Cornwall: Future-Ready, Forward-Looking, and Focused on Growth

Mayor Justin Towndale and Councillors Fred Ngoundjo, Sarah Good, Syd Gardiner, and Todd Bennett
Cornwall: Future-Ready, Forward-Looking, and Focused on Growth
(Photo : istock)

When we gathered with fellow councillors late last year to discuss what we wanted to accomplish by the end of this term, it quickly became clear that we had consensus on at least one point: Cornwall’s future and our socio-economic well-being requires us to keep more of our young people from fleeing to bigger centres for opportunity.

We need to give them more and better options to make their lives here at home.

In our strategic plan, passed unanimously in January, we directed city staff and senior management to engage with university officials and explore how we can develop a university presence with programs offered locally. That work is now underway.

Next week, we will present a motion that takes this work to the next level. We’ll be urging our colleagues to support moving forward with a formal business plan to make the long-held dream of having university offerings locally a reality.

We feel this was a priority because, more than ever, cities need to compete to retain top talent and attract family-rearing-aged professionals to ensure growth, investment, and quality of life improvements.

For cities that are transitioning away from an industrial past, this is especially true. We need more young strivers and high-earning people to Choose Cornwall to live, work, and play.

A business case is an important next step. It’s something that any post-secondary institution will want to see before getting serious about choosing Cornwall themselves.

We believe that Cornwall’s socio-economic transformation is in no small measure dependent on our ability to become a specialized knowledge hub for research. There is quite likely a case for a wide variety of courses and programs to be offered here, from across disciplines.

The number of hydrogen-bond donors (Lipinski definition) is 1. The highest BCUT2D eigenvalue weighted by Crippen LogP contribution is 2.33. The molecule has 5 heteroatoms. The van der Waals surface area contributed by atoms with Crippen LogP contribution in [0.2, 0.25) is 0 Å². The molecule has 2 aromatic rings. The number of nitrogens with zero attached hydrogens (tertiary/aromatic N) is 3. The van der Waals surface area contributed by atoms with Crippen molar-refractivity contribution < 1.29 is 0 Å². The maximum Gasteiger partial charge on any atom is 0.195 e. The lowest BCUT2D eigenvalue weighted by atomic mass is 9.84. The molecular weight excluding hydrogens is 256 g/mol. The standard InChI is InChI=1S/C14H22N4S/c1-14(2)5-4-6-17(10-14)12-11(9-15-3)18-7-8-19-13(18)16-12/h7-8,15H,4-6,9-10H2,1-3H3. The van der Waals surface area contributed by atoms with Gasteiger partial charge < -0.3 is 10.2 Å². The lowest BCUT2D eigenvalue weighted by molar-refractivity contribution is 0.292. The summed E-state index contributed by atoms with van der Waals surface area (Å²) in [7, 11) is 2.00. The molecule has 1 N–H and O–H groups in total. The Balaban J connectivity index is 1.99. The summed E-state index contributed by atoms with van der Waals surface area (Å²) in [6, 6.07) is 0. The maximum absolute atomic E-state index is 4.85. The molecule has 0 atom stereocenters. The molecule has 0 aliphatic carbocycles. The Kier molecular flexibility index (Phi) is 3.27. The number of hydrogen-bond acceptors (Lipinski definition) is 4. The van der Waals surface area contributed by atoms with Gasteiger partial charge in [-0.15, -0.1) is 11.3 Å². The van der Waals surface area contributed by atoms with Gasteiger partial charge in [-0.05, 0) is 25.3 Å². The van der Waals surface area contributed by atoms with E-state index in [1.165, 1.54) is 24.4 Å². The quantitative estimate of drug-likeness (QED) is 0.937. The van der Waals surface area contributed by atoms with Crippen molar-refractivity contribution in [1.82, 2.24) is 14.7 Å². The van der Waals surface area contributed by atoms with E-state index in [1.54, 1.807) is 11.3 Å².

We have so much to offer young people from other places – including greater affordability, accessibility, and quality of life than Toronto, Ottawa, or Montreal. And keeping homegrown students here for their studies (and beyond) is good for our collective prosperity and community resilience.

Young people who already have roots in our community will have an immediately vested interest in seeing it thrive for the long term.

Our community is growing now. But to go from surviving to thriving, we need solid economic generators like our post-secondary educational offerings to keep pace.

St. Lawrence College serves a vital role in our community. University courses and programs, perhaps on a dedicated campus, could further contribute to developing the workforce of the future and the economic and community leaders of tomorrow.

As the City’s senior leaders embark on discussions with uOttawa and others, we will need to demonstrate local demand for these offerings, close to home.

A business case and public input will be important next steps. They’re ones we hope we can take with our colleagues’ blessing next week.

Like the residents we represent, we are future-focused, forward-looking, and focused on growth.

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